“I will look very carefully at the specific question he asks about publication.” But will he actually publish anything? And if so, will it be as opaque as the death figures the DWP released on August 27?
“We have changed the work capability assessment to lead to significant improvements, following a number of independent reviews, to make sure that people get the support that they need, and I think that is vitally important.” No – because the work capability assessment is still based on a disproved theory that illnesses and disabilities are all in benefit claimants’ minds.
Finally, Labour’s Jo Stevens pointed out: “Food bank use has risen by 1,665 per cent since the Prime Minister took office in 2010.”
HOW MUCH? Let’s have that again:
“1,665 per cent”
Is that one of the achievements that make Cameron “proud”, as he stated in his response to Mr Corbyn?
Back to Ms Stevens: “In Cardiff Central, I meet people every week who rely on food banks to feed their families. Does the Prime Minister know how many more families will be relying on food banks as a result of his Government’s cuts to tax credits, and does he care?”
He didn’t, so he quoted some figures about unemployment instead.
“Of course, I do not want anyone in our country to have to rely on food banks,” he lied (if he doesn’t, why have his policies led to such an exponential increase in their use?) before going on to highlight other Tory economic policies, at least one of which – the so-called National Living Wage – demonstrates perfectly why we cannot trust Tories.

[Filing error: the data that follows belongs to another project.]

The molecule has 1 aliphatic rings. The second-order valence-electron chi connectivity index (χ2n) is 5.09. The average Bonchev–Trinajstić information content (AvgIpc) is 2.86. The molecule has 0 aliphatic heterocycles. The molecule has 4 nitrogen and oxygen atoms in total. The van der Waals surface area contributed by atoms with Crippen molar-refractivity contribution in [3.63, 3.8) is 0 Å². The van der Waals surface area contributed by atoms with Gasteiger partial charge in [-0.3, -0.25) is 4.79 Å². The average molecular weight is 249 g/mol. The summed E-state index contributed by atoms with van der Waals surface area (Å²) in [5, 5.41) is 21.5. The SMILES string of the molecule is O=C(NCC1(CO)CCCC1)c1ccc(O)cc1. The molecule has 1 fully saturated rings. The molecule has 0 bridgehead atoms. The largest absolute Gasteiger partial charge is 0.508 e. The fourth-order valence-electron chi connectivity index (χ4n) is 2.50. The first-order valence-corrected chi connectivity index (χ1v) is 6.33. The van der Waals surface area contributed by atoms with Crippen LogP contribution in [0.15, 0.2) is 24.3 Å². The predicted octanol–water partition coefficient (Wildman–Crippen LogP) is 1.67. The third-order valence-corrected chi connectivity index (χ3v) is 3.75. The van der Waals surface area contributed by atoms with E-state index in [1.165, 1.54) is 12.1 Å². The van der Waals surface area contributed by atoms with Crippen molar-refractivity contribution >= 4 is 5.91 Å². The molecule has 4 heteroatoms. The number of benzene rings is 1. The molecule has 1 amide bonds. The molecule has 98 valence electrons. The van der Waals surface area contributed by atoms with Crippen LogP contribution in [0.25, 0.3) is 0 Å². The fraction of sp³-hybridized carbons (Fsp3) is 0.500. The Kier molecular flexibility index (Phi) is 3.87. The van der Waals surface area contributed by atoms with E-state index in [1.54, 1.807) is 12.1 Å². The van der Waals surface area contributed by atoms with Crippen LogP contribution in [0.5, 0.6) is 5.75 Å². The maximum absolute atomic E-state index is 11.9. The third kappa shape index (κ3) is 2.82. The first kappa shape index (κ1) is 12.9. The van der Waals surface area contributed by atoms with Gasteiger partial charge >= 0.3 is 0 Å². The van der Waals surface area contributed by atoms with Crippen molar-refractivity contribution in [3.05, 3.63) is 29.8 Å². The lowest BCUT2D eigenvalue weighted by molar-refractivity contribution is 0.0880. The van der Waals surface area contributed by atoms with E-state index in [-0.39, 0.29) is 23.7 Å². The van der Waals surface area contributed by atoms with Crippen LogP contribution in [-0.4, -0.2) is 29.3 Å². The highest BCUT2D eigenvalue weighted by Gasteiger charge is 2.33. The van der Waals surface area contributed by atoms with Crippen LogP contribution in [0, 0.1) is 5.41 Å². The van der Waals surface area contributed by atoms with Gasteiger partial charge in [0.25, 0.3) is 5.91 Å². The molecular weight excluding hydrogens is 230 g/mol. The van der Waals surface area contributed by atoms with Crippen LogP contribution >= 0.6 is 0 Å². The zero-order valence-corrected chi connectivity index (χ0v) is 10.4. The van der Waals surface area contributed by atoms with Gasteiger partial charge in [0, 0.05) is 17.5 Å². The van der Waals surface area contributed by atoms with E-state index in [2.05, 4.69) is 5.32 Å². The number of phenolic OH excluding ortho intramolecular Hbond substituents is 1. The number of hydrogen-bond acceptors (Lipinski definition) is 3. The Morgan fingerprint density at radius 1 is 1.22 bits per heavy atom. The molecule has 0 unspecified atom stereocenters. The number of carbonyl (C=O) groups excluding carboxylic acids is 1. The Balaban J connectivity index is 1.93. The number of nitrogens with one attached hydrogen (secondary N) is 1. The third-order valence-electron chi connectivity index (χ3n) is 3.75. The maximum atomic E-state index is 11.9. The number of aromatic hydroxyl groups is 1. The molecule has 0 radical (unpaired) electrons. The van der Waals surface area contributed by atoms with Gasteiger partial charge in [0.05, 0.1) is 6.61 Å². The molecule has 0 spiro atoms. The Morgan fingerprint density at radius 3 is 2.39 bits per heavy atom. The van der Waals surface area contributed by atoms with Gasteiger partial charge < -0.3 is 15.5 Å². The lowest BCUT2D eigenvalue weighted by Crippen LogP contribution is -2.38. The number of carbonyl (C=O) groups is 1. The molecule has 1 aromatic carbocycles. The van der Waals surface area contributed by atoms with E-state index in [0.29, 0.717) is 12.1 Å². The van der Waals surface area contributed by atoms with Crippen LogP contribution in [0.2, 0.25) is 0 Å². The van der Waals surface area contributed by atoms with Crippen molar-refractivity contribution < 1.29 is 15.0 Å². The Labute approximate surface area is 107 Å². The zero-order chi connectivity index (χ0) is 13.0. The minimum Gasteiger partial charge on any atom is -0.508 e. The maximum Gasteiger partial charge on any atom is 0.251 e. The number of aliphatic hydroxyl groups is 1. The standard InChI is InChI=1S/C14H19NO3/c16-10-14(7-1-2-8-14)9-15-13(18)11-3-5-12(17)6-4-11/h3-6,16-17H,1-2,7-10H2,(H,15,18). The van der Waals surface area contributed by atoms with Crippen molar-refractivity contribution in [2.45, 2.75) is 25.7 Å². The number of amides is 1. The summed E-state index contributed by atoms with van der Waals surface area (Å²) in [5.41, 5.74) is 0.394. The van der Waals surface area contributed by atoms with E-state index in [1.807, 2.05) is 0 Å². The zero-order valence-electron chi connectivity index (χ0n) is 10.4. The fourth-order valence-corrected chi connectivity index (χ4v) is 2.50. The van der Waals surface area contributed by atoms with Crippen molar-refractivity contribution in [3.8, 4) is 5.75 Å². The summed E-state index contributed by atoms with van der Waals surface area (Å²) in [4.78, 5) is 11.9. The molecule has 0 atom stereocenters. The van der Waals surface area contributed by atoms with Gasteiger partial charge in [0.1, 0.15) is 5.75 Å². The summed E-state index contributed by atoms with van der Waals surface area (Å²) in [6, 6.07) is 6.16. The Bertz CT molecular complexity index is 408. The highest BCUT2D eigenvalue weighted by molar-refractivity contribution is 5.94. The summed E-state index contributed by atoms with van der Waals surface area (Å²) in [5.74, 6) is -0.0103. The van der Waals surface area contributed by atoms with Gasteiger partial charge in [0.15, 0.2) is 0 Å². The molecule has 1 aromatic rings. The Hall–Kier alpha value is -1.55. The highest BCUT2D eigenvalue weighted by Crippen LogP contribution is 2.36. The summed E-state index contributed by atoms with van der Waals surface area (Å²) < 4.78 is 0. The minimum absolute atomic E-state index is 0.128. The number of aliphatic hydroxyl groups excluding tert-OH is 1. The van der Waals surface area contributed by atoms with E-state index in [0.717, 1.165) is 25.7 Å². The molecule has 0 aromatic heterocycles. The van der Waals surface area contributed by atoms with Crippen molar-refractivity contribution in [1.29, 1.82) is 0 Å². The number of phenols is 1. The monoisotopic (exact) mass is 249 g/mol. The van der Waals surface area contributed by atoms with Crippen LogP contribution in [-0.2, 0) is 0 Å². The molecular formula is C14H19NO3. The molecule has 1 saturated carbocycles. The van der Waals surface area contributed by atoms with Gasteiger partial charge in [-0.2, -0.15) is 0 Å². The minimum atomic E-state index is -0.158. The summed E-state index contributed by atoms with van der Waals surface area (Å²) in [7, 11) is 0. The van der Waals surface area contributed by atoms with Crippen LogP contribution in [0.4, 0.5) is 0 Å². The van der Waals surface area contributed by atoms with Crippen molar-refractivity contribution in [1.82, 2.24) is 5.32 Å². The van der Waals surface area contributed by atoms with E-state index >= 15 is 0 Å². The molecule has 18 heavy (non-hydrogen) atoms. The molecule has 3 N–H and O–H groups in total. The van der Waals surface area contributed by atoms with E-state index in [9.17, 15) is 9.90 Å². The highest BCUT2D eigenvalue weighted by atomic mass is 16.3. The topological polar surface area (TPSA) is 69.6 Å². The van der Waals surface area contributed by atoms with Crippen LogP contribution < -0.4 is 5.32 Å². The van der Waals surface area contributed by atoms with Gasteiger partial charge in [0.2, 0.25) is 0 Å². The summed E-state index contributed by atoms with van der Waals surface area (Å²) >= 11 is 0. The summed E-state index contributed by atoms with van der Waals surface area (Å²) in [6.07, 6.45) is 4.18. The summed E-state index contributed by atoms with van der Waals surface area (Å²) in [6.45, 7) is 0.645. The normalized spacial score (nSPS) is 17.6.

A living wage is one that provides enough for people to cover all their costs without going into debt or resorting to benefits – unlike the forthcoming Tory version. If they can lie about that, they can lie about everything else.
And David Cameron, speaking for Iain Duncan Smith, is a dab hand at dishonesty.
Protection: Members of the Conservative Government need large numbers of police to protect them from disabled people in wheelchairs [Image: Paula Peters].
Conservative MPs cowered behind the House of Commons doors and prayed they would be strong enough to keep out the horde of disabled and wheelchair-using protesters who were trying to push their way in.
They had to call in the police to hold back the mob as they blockaded Prime Minister’s Questions, just after midday today (Wednesday).